Still other possible chamberings, e.g. 280 Ross, 303 British, had been developed elsewhere.  But given that WRACo. and Winchester-Western manufactured ammunition as well as firearms, they no doubt had velocity/pressure/accuracy barrels for a great many cartridges that they didn’t routinely offer in rifles (or even load commercially).  After the M70 came along, M70 receivers were the test bed for ammunition development.  So again, they likely already had established barrel specs for a multitude of obscure chamberings.  For interest, below are a couple photos I got from Justin Hale (pre64win.com) of a tool room M70 test barrel in 303 British that he ran across during a recent trip to Montana.  This is not a rifle, just a test barrel with hand stamped caliber designation.  But note the way the breech was machined to handle the rimmed cartridge:

303-British-bbl-1.jpegImage Enlarger303-British-bbl-2.jpegImage Enlarger

OTOH, engineering the M70 action to feed/fire/extract some of these cartridges using adaptations of existing magazine/follower/extractor, would have likely taken some fiddling on a case-by-case basis, which is one thing that makes some weird chamberings less plausible than others.  But if you could make a M70 work with the 30 WCF family of cartridges, I suppose you could make it work with just about anything.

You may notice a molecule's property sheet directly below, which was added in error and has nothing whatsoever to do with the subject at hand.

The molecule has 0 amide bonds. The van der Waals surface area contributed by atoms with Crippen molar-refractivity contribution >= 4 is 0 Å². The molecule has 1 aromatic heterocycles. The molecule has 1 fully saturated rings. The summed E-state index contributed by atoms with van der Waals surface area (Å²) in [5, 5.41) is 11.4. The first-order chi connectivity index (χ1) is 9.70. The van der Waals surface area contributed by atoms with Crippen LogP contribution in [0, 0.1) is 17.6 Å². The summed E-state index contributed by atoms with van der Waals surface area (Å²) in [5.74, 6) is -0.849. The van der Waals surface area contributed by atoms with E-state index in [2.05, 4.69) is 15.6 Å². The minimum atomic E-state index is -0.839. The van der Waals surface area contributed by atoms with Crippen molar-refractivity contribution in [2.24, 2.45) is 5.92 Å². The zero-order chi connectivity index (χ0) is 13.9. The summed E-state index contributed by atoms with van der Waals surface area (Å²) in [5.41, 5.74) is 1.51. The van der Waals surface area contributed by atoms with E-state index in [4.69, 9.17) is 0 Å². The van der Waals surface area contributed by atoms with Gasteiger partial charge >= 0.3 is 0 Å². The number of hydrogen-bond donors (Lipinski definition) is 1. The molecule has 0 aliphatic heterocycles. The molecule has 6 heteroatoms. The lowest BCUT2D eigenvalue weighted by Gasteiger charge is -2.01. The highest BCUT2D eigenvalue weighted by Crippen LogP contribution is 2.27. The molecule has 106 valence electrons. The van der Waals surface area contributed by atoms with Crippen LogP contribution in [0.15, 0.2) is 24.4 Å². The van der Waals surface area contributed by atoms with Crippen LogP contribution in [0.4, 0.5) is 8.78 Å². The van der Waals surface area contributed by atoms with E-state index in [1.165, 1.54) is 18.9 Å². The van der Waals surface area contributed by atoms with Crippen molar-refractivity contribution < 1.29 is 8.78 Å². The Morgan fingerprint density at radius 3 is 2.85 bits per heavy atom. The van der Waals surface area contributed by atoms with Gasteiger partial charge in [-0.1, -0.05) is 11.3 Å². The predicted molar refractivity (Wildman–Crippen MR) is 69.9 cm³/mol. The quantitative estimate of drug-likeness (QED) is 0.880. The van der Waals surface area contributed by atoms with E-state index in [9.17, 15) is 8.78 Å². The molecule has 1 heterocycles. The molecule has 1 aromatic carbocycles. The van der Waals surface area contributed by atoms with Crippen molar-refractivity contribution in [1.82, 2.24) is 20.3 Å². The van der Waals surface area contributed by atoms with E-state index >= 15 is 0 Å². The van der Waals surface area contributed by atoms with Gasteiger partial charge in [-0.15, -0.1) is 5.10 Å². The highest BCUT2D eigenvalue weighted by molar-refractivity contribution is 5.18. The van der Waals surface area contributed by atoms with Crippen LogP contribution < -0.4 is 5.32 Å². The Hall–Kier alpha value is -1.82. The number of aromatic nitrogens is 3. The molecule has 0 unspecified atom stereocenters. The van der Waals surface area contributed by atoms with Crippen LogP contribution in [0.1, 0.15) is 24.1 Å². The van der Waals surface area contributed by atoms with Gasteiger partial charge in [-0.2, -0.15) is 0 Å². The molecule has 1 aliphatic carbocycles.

Hope this helps Laugh

Lou  

Thanks Lou, very informative info as always. 

IMG_0805-Copy-Copy-Copy.JPG

Winchester Model 1873 44-40 circa 1886

May 4, 2021
1:54 am
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Lou,

Sorry for the slow reply, lots going on plus chasing a non bolt action Winchester carbine.

Appreciate the barrel explanation. Went back and read the special order section in Rule’s book. David Bichrest’s model 54 book was also very helpful. Can’t speak to auction rifles, but someone had a good or bad depending on one’s viewpoint. A cool 100k give or take.

Here are some better pictures of proof markings. 1 looks a little off compared to the others, but have learned a lot in this and other threads.

Model 54’s

BCB02148-8497-456F-871B-02AD454ED6F4.jpegImage Enlarger6DC24F28-1BB5-4D29-BCC5-60EFF4E22E43.jpegImage EnlargerA8B1C2AC-8775-442E-95BC-3D4A476A0D9A.jpegImage Enlarger

Model 70

A309ECFA-875D-44A2-B239-3D11118FA0D1.jpegImage Enlarger

Anyway, hopefully others will find these pictures useful.